Chase's work was largely a formalist attempt to establish a descriptive, genre theory of the American novel form, and he was following a well-accepted distinction that could be traced back some 150 years. New Historicists and others who have done much important work in recovering a historical rather than strictly formalist understanding of the period have demonstrated that "romance" was used variously and often conflictingly by writers and critics and that Chase's account is ahistorical at best. Nina Baym, for example, has documented how nineteenth-century critics used "romance" and "novel" virtually interchangeably. Equally important, antebellum critics rarely if ever discussed the novel-romance dichotomy in the terms established by Chase. In Baym's words:
There were reviews and essays that did make an effort to distinguish the two terms, but definitions varied from review to review. . . . In many cases the distinction appears to be entirely ad hoc; the reviewer is developing an idiosyncratic scheme and calls on these two words to make a point in a classification not duplicated in other critical writings. (Novels, p. 228)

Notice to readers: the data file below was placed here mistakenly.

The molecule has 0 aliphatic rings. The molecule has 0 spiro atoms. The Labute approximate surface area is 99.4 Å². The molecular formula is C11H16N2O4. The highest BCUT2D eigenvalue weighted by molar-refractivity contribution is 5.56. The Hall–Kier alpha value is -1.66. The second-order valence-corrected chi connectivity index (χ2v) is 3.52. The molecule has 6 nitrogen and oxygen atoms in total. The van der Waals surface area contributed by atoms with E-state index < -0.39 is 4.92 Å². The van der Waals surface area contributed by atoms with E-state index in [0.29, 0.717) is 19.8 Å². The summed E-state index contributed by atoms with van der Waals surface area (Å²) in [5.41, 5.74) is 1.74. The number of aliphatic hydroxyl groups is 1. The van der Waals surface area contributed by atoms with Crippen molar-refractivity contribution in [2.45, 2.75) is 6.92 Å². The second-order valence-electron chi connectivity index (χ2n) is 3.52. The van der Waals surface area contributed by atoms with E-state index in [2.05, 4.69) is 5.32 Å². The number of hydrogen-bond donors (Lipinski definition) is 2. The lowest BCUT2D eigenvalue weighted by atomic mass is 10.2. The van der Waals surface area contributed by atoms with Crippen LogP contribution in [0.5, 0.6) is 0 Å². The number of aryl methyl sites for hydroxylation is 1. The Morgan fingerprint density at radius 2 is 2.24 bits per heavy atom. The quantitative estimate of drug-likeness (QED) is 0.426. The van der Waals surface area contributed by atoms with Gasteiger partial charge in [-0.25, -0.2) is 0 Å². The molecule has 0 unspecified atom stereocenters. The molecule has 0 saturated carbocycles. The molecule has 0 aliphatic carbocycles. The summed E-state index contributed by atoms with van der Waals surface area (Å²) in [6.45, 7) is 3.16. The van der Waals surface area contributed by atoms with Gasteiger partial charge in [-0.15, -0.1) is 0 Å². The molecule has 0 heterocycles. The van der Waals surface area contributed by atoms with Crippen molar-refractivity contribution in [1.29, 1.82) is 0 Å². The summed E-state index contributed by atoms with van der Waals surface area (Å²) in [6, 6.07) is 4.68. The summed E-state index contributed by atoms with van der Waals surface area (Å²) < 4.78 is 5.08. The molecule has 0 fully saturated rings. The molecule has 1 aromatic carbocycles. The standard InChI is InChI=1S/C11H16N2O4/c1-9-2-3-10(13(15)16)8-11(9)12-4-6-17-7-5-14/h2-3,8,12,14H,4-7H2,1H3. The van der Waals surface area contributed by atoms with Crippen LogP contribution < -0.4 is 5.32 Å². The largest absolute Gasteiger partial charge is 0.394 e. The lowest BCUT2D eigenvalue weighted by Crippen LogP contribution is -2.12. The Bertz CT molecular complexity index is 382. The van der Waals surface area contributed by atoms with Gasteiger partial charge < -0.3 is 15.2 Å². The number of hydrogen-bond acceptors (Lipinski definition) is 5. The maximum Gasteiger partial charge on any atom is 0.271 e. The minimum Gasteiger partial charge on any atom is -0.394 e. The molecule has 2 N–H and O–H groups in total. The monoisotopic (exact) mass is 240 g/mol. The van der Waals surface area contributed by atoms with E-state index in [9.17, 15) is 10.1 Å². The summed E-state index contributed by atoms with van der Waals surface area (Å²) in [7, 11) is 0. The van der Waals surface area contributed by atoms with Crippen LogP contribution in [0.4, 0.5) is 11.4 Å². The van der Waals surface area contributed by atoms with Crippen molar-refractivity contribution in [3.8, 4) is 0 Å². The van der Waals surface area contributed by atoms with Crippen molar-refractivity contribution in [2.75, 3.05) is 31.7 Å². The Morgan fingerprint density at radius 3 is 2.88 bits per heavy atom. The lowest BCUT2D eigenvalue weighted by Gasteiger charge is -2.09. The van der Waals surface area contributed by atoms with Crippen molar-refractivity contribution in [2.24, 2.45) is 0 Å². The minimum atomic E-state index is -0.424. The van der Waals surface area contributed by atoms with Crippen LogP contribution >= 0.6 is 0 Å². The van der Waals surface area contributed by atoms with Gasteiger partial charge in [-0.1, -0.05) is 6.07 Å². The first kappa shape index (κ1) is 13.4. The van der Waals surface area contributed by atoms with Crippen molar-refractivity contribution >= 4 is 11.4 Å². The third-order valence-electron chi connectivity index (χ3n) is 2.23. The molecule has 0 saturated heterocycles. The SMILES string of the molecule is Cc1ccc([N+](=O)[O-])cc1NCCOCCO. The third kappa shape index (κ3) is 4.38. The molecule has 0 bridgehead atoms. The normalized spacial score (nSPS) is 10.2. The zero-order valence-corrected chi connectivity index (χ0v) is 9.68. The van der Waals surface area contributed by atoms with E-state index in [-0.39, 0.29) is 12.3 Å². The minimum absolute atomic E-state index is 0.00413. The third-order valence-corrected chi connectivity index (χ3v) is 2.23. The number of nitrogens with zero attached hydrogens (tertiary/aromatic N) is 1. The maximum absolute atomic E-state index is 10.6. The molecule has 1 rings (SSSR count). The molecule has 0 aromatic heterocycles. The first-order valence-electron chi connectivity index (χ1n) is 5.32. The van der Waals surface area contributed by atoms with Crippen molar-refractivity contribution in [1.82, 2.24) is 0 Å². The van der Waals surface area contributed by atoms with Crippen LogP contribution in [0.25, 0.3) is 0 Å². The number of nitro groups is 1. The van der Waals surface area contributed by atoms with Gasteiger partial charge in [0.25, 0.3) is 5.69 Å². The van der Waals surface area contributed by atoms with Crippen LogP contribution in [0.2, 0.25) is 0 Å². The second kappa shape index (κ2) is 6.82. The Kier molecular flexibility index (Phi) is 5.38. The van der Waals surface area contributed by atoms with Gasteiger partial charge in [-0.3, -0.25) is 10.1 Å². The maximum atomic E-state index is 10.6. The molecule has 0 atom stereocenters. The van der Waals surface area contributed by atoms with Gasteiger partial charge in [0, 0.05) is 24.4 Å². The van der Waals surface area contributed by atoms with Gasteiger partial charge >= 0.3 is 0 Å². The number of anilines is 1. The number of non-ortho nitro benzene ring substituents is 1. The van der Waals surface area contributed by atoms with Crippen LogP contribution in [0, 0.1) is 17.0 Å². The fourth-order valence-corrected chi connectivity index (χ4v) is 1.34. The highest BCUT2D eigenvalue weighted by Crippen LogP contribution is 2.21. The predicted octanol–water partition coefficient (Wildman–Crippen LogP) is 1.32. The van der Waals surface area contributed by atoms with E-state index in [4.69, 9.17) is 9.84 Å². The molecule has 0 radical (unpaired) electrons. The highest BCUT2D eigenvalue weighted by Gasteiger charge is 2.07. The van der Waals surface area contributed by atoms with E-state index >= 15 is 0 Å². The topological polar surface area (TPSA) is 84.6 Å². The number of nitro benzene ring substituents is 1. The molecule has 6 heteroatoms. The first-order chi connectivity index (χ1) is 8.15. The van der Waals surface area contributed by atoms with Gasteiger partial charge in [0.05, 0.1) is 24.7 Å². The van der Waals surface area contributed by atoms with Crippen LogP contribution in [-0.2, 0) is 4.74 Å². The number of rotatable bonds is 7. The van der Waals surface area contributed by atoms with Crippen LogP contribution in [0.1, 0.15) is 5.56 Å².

In the context of nineteenth-century literary theory, then "romance" meant nothing other than "fiction" as opposed to nonfiction—the essay or history—and the writers who used it simply intended to distinguish their work from works of fact.
Michael Davitt Bell goes so far as to argue that as it was used by critics, romance denoted little or nothing vis-à-vis the realism-romance distinction so germane to discussions of European Romanticism:
To describe romance in this way was not, finally, to distinguish it from realism or mimesis, for the general run of nineteenth-century comments on romance distinguish it not from realism but from reality. . . . What matters most, then, in discussions of romance is neither content nor form but psychological motive and effect. (P. xii)